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Week #7

by: NotetakerS

Week #7 HDFS212

GPA 4.0

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Lecture #7
Children, Youth, and Family
L. Gipson-Tansil
Class Notes
25 ?




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This 2 page Class Notes was uploaded by NotetakerS on Wednesday December 16, 2015. The Class Notes belongs to HDFS212 at Michigan State University taught by L. Gipson-Tansil in Summer 2015. Since its upload, it has received 18 views. For similar materials see Children, Youth, and Family in HDFS at Michigan State University.


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Date Created: 12/16/15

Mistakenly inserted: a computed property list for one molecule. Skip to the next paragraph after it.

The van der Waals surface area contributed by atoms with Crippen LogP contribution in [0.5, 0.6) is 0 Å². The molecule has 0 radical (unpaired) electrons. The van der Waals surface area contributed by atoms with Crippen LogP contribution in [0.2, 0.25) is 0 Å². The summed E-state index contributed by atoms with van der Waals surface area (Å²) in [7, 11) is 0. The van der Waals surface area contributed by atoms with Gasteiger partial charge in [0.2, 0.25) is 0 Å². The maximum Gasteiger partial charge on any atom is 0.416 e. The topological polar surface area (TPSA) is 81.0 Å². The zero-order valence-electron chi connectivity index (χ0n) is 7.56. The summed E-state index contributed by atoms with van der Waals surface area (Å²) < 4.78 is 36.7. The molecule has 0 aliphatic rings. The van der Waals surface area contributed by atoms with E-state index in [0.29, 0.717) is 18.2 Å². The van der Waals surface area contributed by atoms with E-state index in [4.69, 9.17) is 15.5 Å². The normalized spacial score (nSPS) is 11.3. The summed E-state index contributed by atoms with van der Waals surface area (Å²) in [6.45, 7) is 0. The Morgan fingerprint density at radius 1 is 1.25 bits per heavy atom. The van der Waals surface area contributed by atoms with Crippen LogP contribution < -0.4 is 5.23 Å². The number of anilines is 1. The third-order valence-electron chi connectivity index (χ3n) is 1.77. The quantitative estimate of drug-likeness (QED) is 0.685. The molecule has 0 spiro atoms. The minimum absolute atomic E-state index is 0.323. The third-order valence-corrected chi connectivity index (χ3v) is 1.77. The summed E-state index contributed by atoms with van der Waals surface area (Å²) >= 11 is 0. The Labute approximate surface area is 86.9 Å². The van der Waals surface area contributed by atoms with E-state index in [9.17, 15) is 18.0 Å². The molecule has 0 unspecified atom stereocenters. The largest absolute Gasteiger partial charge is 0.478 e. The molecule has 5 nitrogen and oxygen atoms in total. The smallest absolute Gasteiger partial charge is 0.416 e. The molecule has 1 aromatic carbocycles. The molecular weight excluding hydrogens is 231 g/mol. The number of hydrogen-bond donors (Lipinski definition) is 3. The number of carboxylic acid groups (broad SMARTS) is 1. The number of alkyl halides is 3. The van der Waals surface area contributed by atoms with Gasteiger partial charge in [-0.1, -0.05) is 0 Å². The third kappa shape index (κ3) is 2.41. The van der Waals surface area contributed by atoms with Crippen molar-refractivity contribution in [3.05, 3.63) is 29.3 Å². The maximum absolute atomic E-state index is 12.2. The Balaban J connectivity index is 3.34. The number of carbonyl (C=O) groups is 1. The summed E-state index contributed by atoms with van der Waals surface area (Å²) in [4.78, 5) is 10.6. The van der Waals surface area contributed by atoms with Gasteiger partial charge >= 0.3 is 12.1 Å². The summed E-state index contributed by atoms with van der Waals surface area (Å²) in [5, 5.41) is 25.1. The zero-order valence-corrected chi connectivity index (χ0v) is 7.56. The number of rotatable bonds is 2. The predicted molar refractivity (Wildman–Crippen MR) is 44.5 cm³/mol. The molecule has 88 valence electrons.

Social  Development  in  Middle  Childhood Erickson's  Theory:  Industry  vs.  Inferiority Industry Inferiority • Developing  a  sense  of  competence  in • Pessimism  and  lack  of  ability  to  do   various  skills. things  well. • School  provides  many  opportunities. • Family  environment,  teacher  and   • Children  learn  the  value  of  division  opeers  can  contribute  to  negative   labor  and  develop  a  sense  of  moral feelings. commitment. Self-­‐Understanding  in  Middle  Childhood 1. Self-­‐Concept a. More  refined  me-­‐self  or  self-­‐concept.  Are  organizing  their  observations  of   behaviors  and  internal  states  into  general  dispositions. b. Social  comparisons  -­‐ school  children  make  social  comparisons  by  judging     their  appearance,  abilities,  and  behavior  in  relation  to  those  of  others. c. Emphasize  competencies-­‐  both  positive  and  negative. 2. Cognitive,  social,  and  cultural  inferences  on  self-­‐concept a. Cognitive  development  affects  the  structure  of  self-­‐concept. b. Social  and  cultural  development  affect  content  of  self -­‐concept.  The   changing  content  of  sel-­‐fconcept  is  a  product  of  both  cognitive  capacities   and  feedback  from  others. c. Real  self  vs.  ideal  self Self-­‐Esteem  in  Middle  Childhood • Hierarchically  Structured ○ Separated  areas  and  general  self -­‐esteem § By  age  7  to  8,  Western  children  have  formed  at  least  four  separate   self-­‐esteems:  academic  competence,  social  competence,   physical/athletic  competence,  and  physical  appearance   -­‐ that   become  more  distinct  with  age. § School-­‐age  children's  ability  to  view  themselves  in  terms  of  stable   dispositions  permits  them  to  combine  their  separate  self -­‐ evaluations  into  an  overall  sense eelsteem.   • Changes  in  levels  of  self-­‐esteem Self-­‐esteem  drops  during  the  first  few  years  of  elementary  school. ○ ○ From  fourth  to  sixth  grade,  self -­‐esteem  rises  for  the  majority  of  children. § School-­‐age  children's  ability  to  view  themselves  in  terms  of  stable   dispositions  permits  them  to  combine  their  separate  self -­‐ evaluations  into  an  overall  sense eelsteem.   • Changes  in  levels  of  self-­‐esteem ○ Self-­‐esteem  drops  during  the  first  few  years  of  elementary  school. ○ From  fourth  to  sixth  grade,  self -­‐esteem  rises  for  the  majority  of  children. Influences  on  Self-­‐Esteem • Culture • Child-­‐rearing  practices -­‐authoritative  parenting  styles  can  foster  chlfd's  se-­‐ esteem. • Messages  from  adults   • Attributions: ○ Mastery-­‐oriented ○ Learned  helplessness Attribution  Theory • Fritz  Heider  (1958)  first  proposed  attribution  theory.  He  referred  to  this  theory   as  "naïve"  theory. • Attribution  theory  >  describes  processes  of  explaining  events  >  behavioral  and   emotional  consequences  of  those  explanations. • Purpose  of  the  theory: ○ Talk  about  how  people  make  casual  explanations.  How  they  answer   questions  begins  with  "why?" ○ For  example,  if  a  student  fails  a  test,  does  he/she  have  low  ability  or  is  the   test  difficult? Achievement-­‐Related  Attributions Mastery-­‐Oriented Learned  Helplessness • Attribute  success  to  ability • Attribute  failure  to  ability • Incremental  view  of  ability   -­‐can  improve  by  trying• Fixed  view  of  ability • Focus  on  learning  goals -­Cannot  be  changed • Focus  on  performance  goals


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